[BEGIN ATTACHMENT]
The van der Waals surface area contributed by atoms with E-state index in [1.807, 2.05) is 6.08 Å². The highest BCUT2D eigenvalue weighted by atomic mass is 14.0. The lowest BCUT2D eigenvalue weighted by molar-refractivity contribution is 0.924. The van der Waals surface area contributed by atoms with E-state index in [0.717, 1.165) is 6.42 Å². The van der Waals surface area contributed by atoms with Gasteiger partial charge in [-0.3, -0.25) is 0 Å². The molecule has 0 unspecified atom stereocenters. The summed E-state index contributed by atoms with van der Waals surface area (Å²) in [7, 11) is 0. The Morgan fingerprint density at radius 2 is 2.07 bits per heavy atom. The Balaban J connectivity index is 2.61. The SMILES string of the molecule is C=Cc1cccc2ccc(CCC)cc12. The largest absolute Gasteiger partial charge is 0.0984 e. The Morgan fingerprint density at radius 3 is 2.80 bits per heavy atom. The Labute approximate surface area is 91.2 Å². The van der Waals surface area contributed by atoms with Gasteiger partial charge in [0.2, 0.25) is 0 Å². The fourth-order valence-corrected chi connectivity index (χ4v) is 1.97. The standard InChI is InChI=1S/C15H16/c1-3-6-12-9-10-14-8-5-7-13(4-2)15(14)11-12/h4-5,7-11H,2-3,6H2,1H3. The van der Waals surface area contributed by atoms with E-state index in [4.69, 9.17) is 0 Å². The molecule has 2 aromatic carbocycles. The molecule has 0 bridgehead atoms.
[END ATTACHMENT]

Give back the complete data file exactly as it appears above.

The van der Waals surface area contributed by atoms with E-state index in [1.807, 2.05) is 6.08 Å². The highest BCUT2D eigenvalue weighted by atomic mass is 14.0. The lowest BCUT2D eigenvalue weighted by molar-refractivity contribution is 0.924. The van der Waals surface area contributed by atoms with E-state index in [0.717, 1.165) is 6.42 Å². The van der Waals surface area contributed by atoms with Gasteiger partial charge in [-0.3, -0.25) is 0 Å². The molecule has 0 unspecified atom stereocenters. The summed E-state index contributed by atoms with van der Waals surface area (Å²) in [7, 11) is 0. The Morgan fingerprint density at radius 2 is 2.07 bits per heavy atom. The Balaban J connectivity index is 2.61. The SMILES string of the molecule is C=Cc1cccc2ccc(CCC)cc12. The largest absolute Gasteiger partial charge is 0.0984 e. The Morgan fingerprint density at radius 3 is 2.80 bits per heavy atom. The Labute approximate surface area is 91.2 Å². The van der Waals surface area contributed by atoms with Gasteiger partial charge in [0.2, 0.25) is 0 Å². The fourth-order valence-corrected chi connectivity index (χ4v) is 1.97. The standard InChI is InChI=1S/C15H16/c1-3-6-12-9-10-14-8-5-7-13(4-2)15(14)11-12/h4-5,7-11H,2-3,6H2,1H3. The van der Waals surface area contributed by atoms with E-state index in [4.69, 9.17) is 0 Å². The molecule has 2 aromatic carbocycles. The molecule has 0 bridgehead atoms.